Those spicy 16th note dirty shakers love them! Are they in fact shakers - never really heard percussion like this and they really stand out - perhaps they are hi hats
Yeah, they do jump on you a bit... They are shakers, played really low and they have a ton of delay and reverb on them. The fx bring back the lost highs. Pretty basic twist but how it sounds alltogether (also mixed pretty upfront) makes the sound.
And the bass - definitely has that walking bass - sing/song vibe - similar to above - are you proficient on the keys or did you program that in?
The bass theme is quite common in dub / dub techno. Heartbeat bass, walking bass, whatever everyone likes to call it. A few extra notes added in there so it doesn't sound too monotonous. It comes from a sequencer but it has some tweaks on it. The patch on this one is also from Subtractor, triangle+sawtooth waves, a bit of detune and filtered real low + some tube damage to make it round but punchy.
Speaking of studio & production - tell us about your approach - is it in the box, hardware, all of the above?
It's all that and none of that... Sometimes it's only Reason, sometimes it's all hardware jammed live in. It depends on mood and feeling of the day. I have a basic way of working in Reason so catching a quick idea is most times done with that. But for the jams I have some trusted pieces of equipment; TR8, Korg Es-1 and ESX samplers, SH-01A, Akai Miniak, Emu XL7 and of course a BX mixer to bring in the warmth.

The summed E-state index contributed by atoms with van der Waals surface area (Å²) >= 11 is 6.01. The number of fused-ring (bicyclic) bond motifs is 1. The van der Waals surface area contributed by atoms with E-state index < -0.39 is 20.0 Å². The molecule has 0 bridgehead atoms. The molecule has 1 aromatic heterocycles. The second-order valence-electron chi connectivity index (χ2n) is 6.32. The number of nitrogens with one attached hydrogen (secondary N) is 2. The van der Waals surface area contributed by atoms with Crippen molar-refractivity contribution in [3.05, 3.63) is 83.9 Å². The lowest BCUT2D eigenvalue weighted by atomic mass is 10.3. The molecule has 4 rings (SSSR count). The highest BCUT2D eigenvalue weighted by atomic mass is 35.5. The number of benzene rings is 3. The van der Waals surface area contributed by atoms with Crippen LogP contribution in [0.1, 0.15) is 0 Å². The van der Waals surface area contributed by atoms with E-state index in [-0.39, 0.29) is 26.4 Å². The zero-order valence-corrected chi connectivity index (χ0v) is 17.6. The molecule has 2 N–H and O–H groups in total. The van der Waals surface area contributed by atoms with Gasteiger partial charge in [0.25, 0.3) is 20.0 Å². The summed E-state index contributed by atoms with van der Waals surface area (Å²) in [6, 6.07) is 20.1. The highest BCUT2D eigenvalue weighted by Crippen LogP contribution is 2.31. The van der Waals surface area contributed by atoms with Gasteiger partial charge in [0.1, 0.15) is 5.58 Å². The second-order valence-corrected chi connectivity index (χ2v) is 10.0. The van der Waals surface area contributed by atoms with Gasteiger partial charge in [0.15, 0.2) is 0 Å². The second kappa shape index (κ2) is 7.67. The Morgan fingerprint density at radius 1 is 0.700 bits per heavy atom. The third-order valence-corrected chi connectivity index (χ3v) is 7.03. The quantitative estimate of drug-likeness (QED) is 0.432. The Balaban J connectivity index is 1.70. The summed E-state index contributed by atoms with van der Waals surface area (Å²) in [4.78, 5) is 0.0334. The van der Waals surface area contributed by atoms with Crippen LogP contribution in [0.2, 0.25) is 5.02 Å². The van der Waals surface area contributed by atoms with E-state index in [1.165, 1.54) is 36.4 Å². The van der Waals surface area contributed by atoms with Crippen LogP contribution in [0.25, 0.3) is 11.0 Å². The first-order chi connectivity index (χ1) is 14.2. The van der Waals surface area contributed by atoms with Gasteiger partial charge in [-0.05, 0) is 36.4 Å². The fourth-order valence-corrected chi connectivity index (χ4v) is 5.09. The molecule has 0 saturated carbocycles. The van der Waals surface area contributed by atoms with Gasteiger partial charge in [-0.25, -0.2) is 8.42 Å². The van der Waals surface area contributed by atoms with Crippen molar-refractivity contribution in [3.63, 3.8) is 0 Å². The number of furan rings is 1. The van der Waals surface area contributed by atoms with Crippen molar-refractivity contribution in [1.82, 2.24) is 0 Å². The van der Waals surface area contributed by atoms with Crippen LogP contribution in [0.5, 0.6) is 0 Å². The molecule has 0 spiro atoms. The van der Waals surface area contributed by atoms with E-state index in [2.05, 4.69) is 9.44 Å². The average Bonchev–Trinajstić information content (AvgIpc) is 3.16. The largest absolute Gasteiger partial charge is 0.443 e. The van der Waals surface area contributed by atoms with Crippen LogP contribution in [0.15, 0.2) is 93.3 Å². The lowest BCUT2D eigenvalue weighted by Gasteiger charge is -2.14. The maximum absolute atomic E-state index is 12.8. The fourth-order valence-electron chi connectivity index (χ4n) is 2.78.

You mentioned you like to break the rules and have some un-orthodox methods - can you give some examples from this Dream State or the other tune Tracks Name?
Yeah, it sounds a bit cliche but sometimes breaking the rules gets you nice results. No risks – normal outcome and no excitement. On Dream State and Tracks name remix, maybe not so many uncommon tricks besides going all wet on the shaker fx but nice things can be gained for example sending the whole drum machine to a verb or a delay or using a sample for something totally different than it was aimed for.
Let's talk vinyl - how often are you putting records out? Are they purely vinyl only or do most get reborn sometime later on digital platforms?
It depends quite a lot. I do music all the time and send it to labels I love in bursts. It might take 4 months without sending anything but when I have some nice tracks, I might send more demos in a short time. It's always to labels I love and buy records from. The music has to come naturally and when it does, I check what labels it would suit and approach based on that. I'm definately a vinyl junkie so I'm looking for labels that release vinyl. It's tangible, feels nice, smells nice, you know if your favourite was A1 or B2... and also that is what I always have loved. The music is tied together to the piece of black gold it is on. I have no problem with digital but for me it's just not the same.
Then again, I think the music should be available to everyone so digital release should be included too in the perfect scenario. That's what I do with Vuo records; first the releases come out on wax and after some months digital. I haven't shouted too much of the digital releases of Vuo so far, it's been more so that ”one that seeks, finds”. But Vuo will get more into the digital game too.